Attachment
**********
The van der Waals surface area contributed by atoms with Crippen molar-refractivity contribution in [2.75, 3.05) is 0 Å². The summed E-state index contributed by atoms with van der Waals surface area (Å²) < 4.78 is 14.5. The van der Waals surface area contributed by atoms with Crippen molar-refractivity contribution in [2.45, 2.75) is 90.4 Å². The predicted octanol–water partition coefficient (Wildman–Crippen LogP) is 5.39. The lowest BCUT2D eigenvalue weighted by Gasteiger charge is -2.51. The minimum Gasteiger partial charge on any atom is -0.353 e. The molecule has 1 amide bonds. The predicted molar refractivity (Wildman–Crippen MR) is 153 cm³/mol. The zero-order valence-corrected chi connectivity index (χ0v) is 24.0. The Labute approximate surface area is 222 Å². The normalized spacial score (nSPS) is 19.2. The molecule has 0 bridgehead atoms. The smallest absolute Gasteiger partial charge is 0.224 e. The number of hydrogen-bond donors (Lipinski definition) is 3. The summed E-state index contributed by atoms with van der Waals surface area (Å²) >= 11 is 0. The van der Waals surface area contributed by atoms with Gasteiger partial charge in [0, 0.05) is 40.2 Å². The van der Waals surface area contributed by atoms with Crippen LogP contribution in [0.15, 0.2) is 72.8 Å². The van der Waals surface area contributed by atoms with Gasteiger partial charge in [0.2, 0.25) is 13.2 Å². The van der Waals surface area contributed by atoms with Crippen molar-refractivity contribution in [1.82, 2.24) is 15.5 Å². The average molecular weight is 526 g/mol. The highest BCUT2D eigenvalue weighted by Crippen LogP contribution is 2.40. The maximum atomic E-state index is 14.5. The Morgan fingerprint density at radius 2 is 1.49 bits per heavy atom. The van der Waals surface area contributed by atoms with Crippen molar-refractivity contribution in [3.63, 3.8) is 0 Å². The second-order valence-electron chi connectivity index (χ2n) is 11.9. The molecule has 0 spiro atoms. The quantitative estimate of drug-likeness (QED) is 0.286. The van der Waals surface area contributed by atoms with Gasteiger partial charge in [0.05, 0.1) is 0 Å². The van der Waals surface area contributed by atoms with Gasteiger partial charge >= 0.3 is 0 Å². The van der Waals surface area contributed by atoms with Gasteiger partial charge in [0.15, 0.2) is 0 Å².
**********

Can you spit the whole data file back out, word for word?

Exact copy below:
The van der Waals surface area contributed by atoms with Crippen molar-refractivity contribution in [2.75, 3.05) is 0 Å². The summed E-state index contributed by atoms with van der Waals surface area (Å²) < 4.78 is 14.5. The van der Waals surface area contributed by atoms with Crippen molar-refractivity contribution in [2.45, 2.75) is 90.4 Å². The predicted octanol–water partition coefficient (Wildman–Crippen LogP) is 5.39. The lowest BCUT2D eigenvalue weighted by Gasteiger charge is -2.51. The minimum Gasteiger partial charge on any atom is -0.353 e. The molecule has 1 amide bonds. The predicted molar refractivity (Wildman–Crippen MR) is 153 cm³/mol. The zero-order valence-corrected chi connectivity index (χ0v) is 24.0. The Labute approximate surface area is 222 Å². The normalized spacial score (nSPS) is 19.2. The molecule has 0 bridgehead atoms. The smallest absolute Gasteiger partial charge is 0.224 e. The number of hydrogen-bond donors (Lipinski definition) is 3. The summed E-state index contributed by atoms with van der Waals surface area (Å²) >= 11 is 0. The van der Waals surface area contributed by atoms with Gasteiger partial charge in [0, 0.05) is 40.2 Å². The van der Waals surface area contributed by atoms with Crippen LogP contribution in [0.15, 0.2) is 72.8 Å². The van der Waals surface area contributed by atoms with Gasteiger partial charge in [0.2, 0.25) is 13.2 Å². The van der Waals surface area contributed by atoms with Crippen molar-refractivity contribution in [1.82, 2.24) is 15.5 Å². The average molecular weight is 526 g/mol. The highest BCUT2D eigenvalue weighted by Crippen LogP contribution is 2.40. The maximum atomic E-state index is 14.5. The Morgan fingerprint density at radius 2 is 1.49 bits per heavy atom. The van der Waals surface area contributed by atoms with Crippen molar-refractivity contribution in [3.63, 3.8) is 0 Å². The second-order valence-electron chi connectivity index (χ2n) is 11.9. The molecule has 0 spiro atoms. The quantitative estimate of drug-likeness (QED) is 0.286. The van der Waals surface area contributed by atoms with Gasteiger partial charge in [0.05, 0.1) is 0 Å². The van der Waals surface area contributed by atoms with Gasteiger partial charge >= 0.3 is 0 Å². The van der Waals surface area contributed by atoms with Gasteiger partial charge in [0.15, 0.2) is 0 Å².